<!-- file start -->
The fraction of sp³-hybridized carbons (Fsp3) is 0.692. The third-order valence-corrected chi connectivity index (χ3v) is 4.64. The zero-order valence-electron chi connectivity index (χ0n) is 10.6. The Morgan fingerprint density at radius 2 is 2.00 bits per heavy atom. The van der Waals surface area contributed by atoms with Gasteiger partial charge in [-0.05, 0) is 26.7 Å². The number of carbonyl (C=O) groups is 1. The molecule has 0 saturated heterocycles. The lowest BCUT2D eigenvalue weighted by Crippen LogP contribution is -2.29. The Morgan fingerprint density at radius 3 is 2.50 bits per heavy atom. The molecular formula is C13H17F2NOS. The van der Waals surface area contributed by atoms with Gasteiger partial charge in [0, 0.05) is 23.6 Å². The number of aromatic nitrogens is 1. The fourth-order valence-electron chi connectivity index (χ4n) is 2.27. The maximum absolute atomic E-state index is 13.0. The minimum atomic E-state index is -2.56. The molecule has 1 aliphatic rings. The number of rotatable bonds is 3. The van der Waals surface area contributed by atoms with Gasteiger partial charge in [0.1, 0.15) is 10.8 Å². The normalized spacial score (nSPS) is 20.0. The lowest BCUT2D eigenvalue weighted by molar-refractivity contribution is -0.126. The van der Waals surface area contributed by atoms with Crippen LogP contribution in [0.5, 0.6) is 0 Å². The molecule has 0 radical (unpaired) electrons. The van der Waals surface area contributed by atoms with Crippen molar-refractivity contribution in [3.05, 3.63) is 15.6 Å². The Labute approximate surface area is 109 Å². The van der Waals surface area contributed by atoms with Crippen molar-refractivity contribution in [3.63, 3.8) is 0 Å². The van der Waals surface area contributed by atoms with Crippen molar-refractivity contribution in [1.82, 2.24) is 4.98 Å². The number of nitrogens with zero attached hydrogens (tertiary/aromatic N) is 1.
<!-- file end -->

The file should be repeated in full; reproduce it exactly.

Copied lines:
The fraction of sp³-hybridized carbons (Fsp3) is 0.692. The third-order valence-corrected chi connectivity index (χ3v) is 4.64. The zero-order valence-electron chi connectivity index (χ0n) is 10.6. The Morgan fingerprint density at radius 2 is 2.00 bits per heavy atom. The van der Waals surface area contributed by atoms with Gasteiger partial charge in [-0.05, 0) is 26.7 Å². The number of carbonyl (C=O) groups is 1. The molecule has 0 saturated heterocycles. The lowest BCUT2D eigenvalue weighted by Crippen LogP contribution is -2.29. The Morgan fingerprint density at radius 3 is 2.50 bits per heavy atom. The molecular formula is C13H17F2NOS. The van der Waals surface area contributed by atoms with Gasteiger partial charge in [0, 0.05) is 23.6 Å². The number of aromatic nitrogens is 1. The fourth-order valence-electron chi connectivity index (χ4n) is 2.27. The maximum absolute atomic E-state index is 13.0. The minimum atomic E-state index is -2.56. The molecule has 1 aliphatic rings. The number of rotatable bonds is 3. The van der Waals surface area contributed by atoms with Gasteiger partial charge in [0.1, 0.15) is 10.8 Å². The normalized spacial score (nSPS) is 20.0. The lowest BCUT2D eigenvalue weighted by molar-refractivity contribution is -0.126. The van der Waals surface area contributed by atoms with Crippen LogP contribution in [0.5, 0.6) is 0 Å². The molecule has 0 radical (unpaired) electrons. The van der Waals surface area contributed by atoms with Crippen molar-refractivity contribution in [3.05, 3.63) is 15.6 Å². The Labute approximate surface area is 109 Å². The van der Waals surface area contributed by atoms with Crippen molar-refractivity contribution in [3.63, 3.8) is 0 Å². The van der Waals surface area contributed by atoms with Crippen molar-refractivity contribution in [1.82, 2.24) is 4.98 Å². The number of nitrogens with zero attached hydrogens (tertiary/aromatic N) is 1.